The thoughtful grave encloses—
Tenderly tucking them in from frost
Before their feet are cold –
Never the treasures in her nest
The cautious grave exposes,
Building where schoolboy dare not look,
And sportsman is not bold.
This covert have all the children
Early aged, and often cold,
Sparrow, unnoticed by the Father—
Lambs for whom time had not a fold.
- F 91 (1859) 141
Most people raised in a predominantly Christian environment will remember Jesus reassuring his disciples about God’s love: “Are not two sparrows sold for a copper coin? And not one of them falls to the ground apart from your Father's will. ... Do not fear therefore; you are of more value than many sparrows." (Matt. 10:27-31). Luke presents this version: "Are not five sparrows sold for two farthings, and not one of them is forgotten before God?" (Luke 12:6). A copper coin, or ‘farthing’, was a very small Roman coin worth less than a U.S. quarter. What we are to take from this is that God loves his creation so much that even a lowly sparrow is noted and observed; no sparrow ‘falls’ unless it is God’s will.
With all this in mind, Dickinson’s poem is rather shocking. Most of the poem is a rather conventional portrayal of a cosy grave—except that here the grave is like a tender and thoughtful mother. She tucks the little children in, making sure they are warm, as many of them died as a result of ‘winter winds’ and were ‘often cold’. In the second stanza the human mother image becomes a bird mother who protects the babies in her nest from pesky schoolboys and hunters. And it’s a good thing the grave is so tender and caring because ‘the Father’, despite what Jesus said, did not even notice these little sparrows!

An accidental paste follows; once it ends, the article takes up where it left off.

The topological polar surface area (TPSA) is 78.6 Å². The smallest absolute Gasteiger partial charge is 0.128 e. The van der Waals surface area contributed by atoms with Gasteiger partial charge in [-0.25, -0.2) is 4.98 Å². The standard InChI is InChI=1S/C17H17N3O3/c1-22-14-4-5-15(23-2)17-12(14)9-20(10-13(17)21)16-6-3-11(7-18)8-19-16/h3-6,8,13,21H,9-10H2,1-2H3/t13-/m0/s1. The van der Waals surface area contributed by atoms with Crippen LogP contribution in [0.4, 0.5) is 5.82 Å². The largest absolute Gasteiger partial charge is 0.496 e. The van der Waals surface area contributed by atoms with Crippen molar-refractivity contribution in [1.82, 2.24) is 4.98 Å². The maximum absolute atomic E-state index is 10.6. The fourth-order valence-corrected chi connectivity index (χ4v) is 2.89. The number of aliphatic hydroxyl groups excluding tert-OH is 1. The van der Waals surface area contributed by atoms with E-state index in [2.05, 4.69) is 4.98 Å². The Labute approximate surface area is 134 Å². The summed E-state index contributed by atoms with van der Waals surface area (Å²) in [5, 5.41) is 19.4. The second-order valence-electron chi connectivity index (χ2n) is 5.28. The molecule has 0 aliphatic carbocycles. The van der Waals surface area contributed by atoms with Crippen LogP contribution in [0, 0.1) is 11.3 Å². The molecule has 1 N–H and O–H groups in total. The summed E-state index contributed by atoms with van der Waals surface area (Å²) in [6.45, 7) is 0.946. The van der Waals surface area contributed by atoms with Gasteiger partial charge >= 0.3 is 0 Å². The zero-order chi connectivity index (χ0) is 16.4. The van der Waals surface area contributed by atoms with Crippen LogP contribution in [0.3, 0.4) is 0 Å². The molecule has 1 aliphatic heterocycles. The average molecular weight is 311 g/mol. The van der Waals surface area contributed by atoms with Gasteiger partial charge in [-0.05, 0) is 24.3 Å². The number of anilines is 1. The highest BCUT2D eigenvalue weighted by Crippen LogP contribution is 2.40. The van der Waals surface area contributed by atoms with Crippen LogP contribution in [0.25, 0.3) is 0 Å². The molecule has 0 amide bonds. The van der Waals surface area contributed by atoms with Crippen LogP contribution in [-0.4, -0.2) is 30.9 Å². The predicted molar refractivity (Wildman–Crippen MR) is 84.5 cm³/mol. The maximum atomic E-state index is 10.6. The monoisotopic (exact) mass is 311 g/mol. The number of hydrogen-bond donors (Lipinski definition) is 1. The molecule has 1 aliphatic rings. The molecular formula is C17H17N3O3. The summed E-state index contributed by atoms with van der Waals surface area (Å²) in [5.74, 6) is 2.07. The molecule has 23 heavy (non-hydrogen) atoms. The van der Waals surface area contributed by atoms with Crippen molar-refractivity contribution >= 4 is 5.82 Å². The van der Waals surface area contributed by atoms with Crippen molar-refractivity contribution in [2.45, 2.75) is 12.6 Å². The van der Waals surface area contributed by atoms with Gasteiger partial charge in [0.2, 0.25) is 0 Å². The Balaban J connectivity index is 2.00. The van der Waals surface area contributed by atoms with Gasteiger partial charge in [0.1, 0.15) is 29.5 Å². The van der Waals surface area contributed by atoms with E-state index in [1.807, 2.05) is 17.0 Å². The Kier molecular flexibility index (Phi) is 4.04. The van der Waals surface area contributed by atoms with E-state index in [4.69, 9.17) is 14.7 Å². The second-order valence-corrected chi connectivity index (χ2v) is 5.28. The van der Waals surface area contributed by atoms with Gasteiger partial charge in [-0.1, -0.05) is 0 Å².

The death of children is hard to conceive within the auspices of an all-powerful, all-loving God, and Dickinson doesn’t try to justify it here. Instead she writes a tear-jerker poem. I find the last line particularly poignant: the little lambs did not live to find their home, their ‘fold’ over the course of a life. Again, this goes contrary to the familiar image of Jesus out hunting for the little lost lamb. Of course, Jesus was himself the ‘lamb of God’ as he was the blood sacrifice for the sins of humanity. But we won’t try to work that bit of theology into the poem. It’s enough to notice that Dickinson doesn’t seem convinced of the Bible tales’ applicability to actual children.
|How Jesus is often portrayed.
Dickinson wasn't buying it.
Art by Penny Parker
Poetically, the poem coheres with rhymes of ‘cold’, ‘bold’, ‘cold’, and ‘fold’ running through. It begins with a grave spondee – “Some, too” – followed by a trochee to further emphasize the seriousness of the subject. The trochee to iamb pattern gives an anapestic feel to the third lines as well as the first line of the first two stanzas.